inadmissible in court and interrogators could face criminal charges.

On November 13, George W took care of that when he established special 
military tribunals to try non-citizens (including lawful permanent 
residents) charged with terrorism, a measure not seen since WW2.

Normal checks and balances have been thrown out the window to be replaced 
by secret trials without a jury or choice of lawyer and without the 
requirement of a unanimous verdict, severely limiting a defendant's 
opportunity to challenge evidence, even though he/she could be facing the 
death sentence.

All of it is designed to get a conviction.

Australia  large country, shrivelled soul  traditionally follows suit, 
regardless of relevance or impact on our citizenry. The same for Canada and 
Britain.

The four countries  US, Britain, Canada and Australia  are signatories 
to the super secret Quadripartite Pact, and with the addition of New 
Zealand, to Echelon, a sophisticated upgrade of the UKUSA Treaty or SIGINT 
Pact  a system that allows spy agencies to monitor most of the world's 
private and commercial communications  both agreements signed in 1947.

I mention these other countries and our secret treaties because we appear 
to be running in tandem regarding the timing, composition and savagery of 
the proposed new laws, suggesting a great deal of collusion.

The Blair Government has also declared a "state of public emergency" and 
suspected foreign terrorists will now face indefinite internment or being 
bunged off to a third country based on "substantial evidence" from the 
security services with decisions being made without trial in a special 
immigration court.

In Britain, suspects will be held for six months in a high security jail 
after which their case will be reviewed by the Special Immigration Appeals 
Commission headed by a High Court judge. Further reviews will be held every 
six months.

Under the proposals, suspects will be legally represented but will be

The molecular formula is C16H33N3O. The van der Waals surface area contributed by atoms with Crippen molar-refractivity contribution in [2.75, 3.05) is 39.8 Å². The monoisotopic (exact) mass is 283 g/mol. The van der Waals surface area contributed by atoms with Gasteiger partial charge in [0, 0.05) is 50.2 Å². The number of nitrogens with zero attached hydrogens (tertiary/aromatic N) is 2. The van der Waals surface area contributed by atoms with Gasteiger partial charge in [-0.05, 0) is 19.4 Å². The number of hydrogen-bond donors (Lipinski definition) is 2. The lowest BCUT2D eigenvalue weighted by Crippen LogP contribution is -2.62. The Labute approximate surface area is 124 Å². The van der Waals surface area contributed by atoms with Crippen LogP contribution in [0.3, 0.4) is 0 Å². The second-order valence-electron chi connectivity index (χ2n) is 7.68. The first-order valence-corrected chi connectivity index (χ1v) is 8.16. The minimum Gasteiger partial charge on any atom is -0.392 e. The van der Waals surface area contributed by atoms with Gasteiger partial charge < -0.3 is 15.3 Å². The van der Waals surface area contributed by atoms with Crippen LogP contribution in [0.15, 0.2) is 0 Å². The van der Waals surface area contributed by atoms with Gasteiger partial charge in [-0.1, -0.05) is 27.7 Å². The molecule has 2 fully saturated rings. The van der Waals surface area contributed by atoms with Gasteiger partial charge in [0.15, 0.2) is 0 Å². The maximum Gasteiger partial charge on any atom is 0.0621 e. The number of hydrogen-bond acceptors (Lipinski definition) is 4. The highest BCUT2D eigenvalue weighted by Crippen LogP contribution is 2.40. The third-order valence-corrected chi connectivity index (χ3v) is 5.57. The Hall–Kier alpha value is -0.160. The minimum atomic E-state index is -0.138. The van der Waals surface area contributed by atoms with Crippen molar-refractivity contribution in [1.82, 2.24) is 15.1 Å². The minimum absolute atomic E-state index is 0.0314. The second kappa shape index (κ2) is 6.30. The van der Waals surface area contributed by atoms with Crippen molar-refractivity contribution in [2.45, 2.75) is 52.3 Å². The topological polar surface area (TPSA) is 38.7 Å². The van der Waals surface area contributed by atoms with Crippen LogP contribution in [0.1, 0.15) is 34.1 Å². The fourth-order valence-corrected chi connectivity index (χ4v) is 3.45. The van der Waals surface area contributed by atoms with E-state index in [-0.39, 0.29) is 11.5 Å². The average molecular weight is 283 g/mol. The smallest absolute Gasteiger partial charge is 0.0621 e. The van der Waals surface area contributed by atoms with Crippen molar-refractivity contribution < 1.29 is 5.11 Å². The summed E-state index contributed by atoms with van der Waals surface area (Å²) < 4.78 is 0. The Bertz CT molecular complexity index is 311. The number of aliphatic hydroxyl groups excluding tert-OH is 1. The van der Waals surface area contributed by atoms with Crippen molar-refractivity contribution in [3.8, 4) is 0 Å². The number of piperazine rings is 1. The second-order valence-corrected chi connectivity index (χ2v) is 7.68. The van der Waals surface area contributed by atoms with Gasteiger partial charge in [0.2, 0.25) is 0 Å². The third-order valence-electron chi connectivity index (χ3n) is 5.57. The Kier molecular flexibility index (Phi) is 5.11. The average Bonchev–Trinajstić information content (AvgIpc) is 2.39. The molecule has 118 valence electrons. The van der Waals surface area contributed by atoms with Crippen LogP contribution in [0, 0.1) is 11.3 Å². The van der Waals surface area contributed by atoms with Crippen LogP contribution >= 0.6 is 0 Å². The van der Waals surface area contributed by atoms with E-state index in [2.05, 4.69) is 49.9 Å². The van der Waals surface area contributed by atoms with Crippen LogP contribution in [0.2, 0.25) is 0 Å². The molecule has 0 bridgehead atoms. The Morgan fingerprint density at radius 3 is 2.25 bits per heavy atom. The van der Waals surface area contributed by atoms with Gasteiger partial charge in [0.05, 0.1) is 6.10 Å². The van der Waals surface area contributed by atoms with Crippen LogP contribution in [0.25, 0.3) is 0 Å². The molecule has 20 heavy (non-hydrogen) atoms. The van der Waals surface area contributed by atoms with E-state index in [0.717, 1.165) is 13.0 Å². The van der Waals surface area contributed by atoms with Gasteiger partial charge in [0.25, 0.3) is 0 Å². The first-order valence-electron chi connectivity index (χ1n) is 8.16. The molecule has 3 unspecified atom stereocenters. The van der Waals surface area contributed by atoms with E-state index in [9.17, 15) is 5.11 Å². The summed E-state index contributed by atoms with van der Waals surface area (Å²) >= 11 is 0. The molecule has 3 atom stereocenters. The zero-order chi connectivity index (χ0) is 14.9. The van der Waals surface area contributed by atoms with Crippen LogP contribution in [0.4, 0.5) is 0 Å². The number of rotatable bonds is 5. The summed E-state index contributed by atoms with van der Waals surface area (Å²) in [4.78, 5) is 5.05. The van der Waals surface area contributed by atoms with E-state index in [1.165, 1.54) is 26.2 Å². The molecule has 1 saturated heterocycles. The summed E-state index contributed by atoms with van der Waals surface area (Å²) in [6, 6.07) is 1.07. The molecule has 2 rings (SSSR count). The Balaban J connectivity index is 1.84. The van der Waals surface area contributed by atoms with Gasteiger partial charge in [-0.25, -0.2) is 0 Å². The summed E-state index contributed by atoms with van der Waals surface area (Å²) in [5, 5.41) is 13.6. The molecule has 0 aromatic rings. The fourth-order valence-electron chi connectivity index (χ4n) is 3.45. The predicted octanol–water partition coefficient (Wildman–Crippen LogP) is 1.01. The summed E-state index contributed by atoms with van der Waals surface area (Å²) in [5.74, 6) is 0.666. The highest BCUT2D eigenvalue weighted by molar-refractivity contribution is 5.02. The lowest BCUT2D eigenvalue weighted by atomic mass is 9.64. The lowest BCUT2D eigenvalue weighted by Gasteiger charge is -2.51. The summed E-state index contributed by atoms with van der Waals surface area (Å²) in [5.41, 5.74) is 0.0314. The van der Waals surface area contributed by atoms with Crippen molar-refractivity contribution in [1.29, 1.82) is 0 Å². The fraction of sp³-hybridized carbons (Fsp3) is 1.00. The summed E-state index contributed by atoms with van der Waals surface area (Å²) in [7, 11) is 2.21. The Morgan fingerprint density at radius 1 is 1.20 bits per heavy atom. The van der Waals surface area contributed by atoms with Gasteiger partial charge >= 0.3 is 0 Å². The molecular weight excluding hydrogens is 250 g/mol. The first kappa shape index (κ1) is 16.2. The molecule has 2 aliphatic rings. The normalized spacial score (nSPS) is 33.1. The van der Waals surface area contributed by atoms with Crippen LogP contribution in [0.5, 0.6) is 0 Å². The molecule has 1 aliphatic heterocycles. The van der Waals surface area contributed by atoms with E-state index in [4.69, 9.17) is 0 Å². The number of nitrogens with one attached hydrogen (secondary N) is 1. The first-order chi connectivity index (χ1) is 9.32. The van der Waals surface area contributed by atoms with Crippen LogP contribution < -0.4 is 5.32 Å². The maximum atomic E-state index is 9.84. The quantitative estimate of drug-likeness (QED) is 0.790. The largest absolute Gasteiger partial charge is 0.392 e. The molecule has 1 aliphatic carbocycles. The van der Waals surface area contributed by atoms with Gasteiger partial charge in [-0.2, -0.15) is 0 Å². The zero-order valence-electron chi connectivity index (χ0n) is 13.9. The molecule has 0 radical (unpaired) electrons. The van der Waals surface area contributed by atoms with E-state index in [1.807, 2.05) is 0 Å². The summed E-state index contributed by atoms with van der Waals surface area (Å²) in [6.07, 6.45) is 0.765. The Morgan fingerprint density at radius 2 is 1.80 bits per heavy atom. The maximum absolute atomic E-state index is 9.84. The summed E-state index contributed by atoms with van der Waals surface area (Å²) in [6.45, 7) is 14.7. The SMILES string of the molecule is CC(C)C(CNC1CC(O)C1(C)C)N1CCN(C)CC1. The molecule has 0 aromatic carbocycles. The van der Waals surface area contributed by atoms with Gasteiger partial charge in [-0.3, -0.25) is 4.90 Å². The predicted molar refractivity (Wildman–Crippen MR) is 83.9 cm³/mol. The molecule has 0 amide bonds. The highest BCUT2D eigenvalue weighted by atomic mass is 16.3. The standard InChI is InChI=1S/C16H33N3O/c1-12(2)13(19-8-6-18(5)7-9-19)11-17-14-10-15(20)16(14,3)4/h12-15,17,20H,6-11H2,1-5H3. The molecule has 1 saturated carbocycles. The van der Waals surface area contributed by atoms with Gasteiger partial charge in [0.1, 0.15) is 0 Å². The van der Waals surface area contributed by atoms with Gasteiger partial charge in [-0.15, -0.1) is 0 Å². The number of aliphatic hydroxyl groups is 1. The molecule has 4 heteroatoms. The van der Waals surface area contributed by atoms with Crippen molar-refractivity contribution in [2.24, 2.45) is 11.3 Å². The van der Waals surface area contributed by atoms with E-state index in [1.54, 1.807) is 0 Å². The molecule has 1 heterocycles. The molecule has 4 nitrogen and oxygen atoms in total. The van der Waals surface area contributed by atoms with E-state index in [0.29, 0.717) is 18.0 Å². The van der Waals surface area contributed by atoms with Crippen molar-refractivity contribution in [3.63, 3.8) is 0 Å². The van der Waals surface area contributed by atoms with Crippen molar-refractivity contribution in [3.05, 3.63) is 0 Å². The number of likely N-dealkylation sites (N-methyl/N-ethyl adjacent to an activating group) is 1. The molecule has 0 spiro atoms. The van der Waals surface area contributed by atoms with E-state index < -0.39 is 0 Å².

barred from seeking judicial review and will be allowed to appeal only on a 
point of law. Other measures include extending the law on incitement to 
cover religious hatred with a maximum penalty of seven years in prison.

UK Home Secretary Blunkett is violating Articles 5 and 15 of the European 
Convention but dismisses critics as "airy-fairy civil libertarians", while 
MI5 snoopers told a secret Select Committee meeting of British MPs that the 
tough new measures weren't sufficiently tough and they needed a new law 
concerning conspiracy to commit a terrorist offence to plug loopholes.

The meeting was so secret that one member who missed it, didn't even know 
it had happened.

In Canada, the same dismal story. A rush-through of draconian measures for 
"preventative detention" of potential terrorists for up to 12 months 
without a trial or conviction in which individuals are stripped of their 
right to silence and forced to inform on their friends, relatives or co-
workers with the threat of their own incarceration; secret trials; shedding 
of all privacy laws; and a sweeping definition of "terrorism" covering 
virtually all forms of militant struggle.

We face a similar situation here. The following package of recommendations 
has already been passed by the Howard Cabinet "to deal with international 
terrorism" and given the nod by Labor's Laurie Brereton (at the time Shadow 
Foreign Minister) and is just waiting to be introduced into the Federal 
Parliament.

In his October news release, Attorney-General Daryl Williams said that the